The Algonquin Gas Transmission pipeline–which transports 2.74 billion cubic feet of natural gas per day between New Jersey, New York, and parts of New England–runs directly through Loantaka Brook Reservation. Andropogon worked with the Morris County Park Commission in the late 1980’s to site the pipeline through this sensitive habitat using highly-sustainable design and construction methods.
The project’s innovative installation methods included routing the pipeline in a meandering orientation (rather than a straight-shot); limiting the construction corridor to 35-feet (compared to the standard 75-100 feet); strategically felling trees (instead of clear cutting); and skimming and replacing vegetated soil blocks from the pipeline corridor (rather than planting seed). Andropogon adapted this last technique from wetland-restoration methods, and was the first firm to successfully apply it to wooded sites. In combination, these techniques left little need for habitat restoration. Most revegetation sprouted from the intact seedbank within the vegetated soil blocks. Young “whips” were planted to quickly reestablish a closed canopy overhead. This aimed to minimize pressure from invasive plant species and curb habitat fragmentation, two effects that plague traditional pipeline corridors. In addition to these efforts, Andropogon prepared stewardship guidelines to further enhance the landscape’s chance of success after construction.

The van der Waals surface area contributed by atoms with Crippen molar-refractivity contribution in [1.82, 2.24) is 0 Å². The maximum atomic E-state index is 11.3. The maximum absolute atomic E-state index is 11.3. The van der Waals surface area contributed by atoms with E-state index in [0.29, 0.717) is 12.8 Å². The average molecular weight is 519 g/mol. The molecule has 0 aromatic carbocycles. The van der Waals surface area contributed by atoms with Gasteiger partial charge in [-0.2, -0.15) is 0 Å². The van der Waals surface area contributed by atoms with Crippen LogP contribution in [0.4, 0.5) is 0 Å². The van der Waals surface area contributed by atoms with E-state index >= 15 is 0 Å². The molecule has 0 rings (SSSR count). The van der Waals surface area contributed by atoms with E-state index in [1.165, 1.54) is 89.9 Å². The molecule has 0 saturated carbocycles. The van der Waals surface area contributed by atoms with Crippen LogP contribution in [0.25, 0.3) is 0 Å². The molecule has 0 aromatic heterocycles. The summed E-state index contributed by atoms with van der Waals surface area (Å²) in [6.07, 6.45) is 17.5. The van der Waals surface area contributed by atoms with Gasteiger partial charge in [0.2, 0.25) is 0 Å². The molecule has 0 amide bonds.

To evaluate the long-term, ecological success of the design, construction, and stewardship practices, Andropogon’s in-house research team monitored the site’s soil health and plant biodiversity. Nearly 30 years after construction, the resident plant communities closely matched the pipeline corridor’s healthy, pre-construction species.